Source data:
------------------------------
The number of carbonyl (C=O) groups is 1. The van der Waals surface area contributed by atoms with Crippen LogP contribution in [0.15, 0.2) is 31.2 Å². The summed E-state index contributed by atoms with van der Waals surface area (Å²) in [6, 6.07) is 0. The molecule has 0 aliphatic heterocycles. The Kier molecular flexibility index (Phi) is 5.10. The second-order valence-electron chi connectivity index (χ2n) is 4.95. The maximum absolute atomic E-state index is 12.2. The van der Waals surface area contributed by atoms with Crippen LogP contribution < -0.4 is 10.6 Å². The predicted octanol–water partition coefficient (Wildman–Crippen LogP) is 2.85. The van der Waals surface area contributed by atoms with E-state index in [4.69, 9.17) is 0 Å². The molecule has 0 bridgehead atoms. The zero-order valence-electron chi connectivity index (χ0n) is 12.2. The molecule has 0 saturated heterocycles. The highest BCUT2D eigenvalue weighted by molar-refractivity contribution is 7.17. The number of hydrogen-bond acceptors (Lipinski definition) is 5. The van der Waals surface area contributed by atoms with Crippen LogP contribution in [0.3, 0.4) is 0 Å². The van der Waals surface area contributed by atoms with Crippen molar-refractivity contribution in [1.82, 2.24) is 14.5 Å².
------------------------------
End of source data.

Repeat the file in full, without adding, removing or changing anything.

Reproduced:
The number of carbonyl (C=O) groups is 1. The van der Waals surface area contributed by atoms with Crippen LogP contribution in [0.15, 0.2) is 31.2 Å². The summed E-state index contributed by atoms with van der Waals surface area (Å²) in [6, 6.07) is 0. The molecule has 0 aliphatic heterocycles. The Kier molecular flexibility index (Phi) is 5.10. The second-order valence-electron chi connectivity index (χ2n) is 4.95. The maximum absolute atomic E-state index is 12.2. The van der Waals surface area contributed by atoms with Crippen LogP contribution < -0.4 is 10.6 Å². The predicted octanol–water partition coefficient (Wildman–Crippen LogP) is 2.85. The van der Waals surface area contributed by atoms with E-state index in [4.69, 9.17) is 0 Å². The molecule has 0 bridgehead atoms. The zero-order valence-electron chi connectivity index (χ0n) is 12.2. The molecule has 0 saturated heterocycles. The highest BCUT2D eigenvalue weighted by molar-refractivity contribution is 7.17. The number of hydrogen-bond acceptors (Lipinski definition) is 5. The van der Waals surface area contributed by atoms with Crippen LogP contribution in [0.3, 0.4) is 0 Å². The van der Waals surface area contributed by atoms with Crippen molar-refractivity contribution in [1.82, 2.24) is 14.5 Å².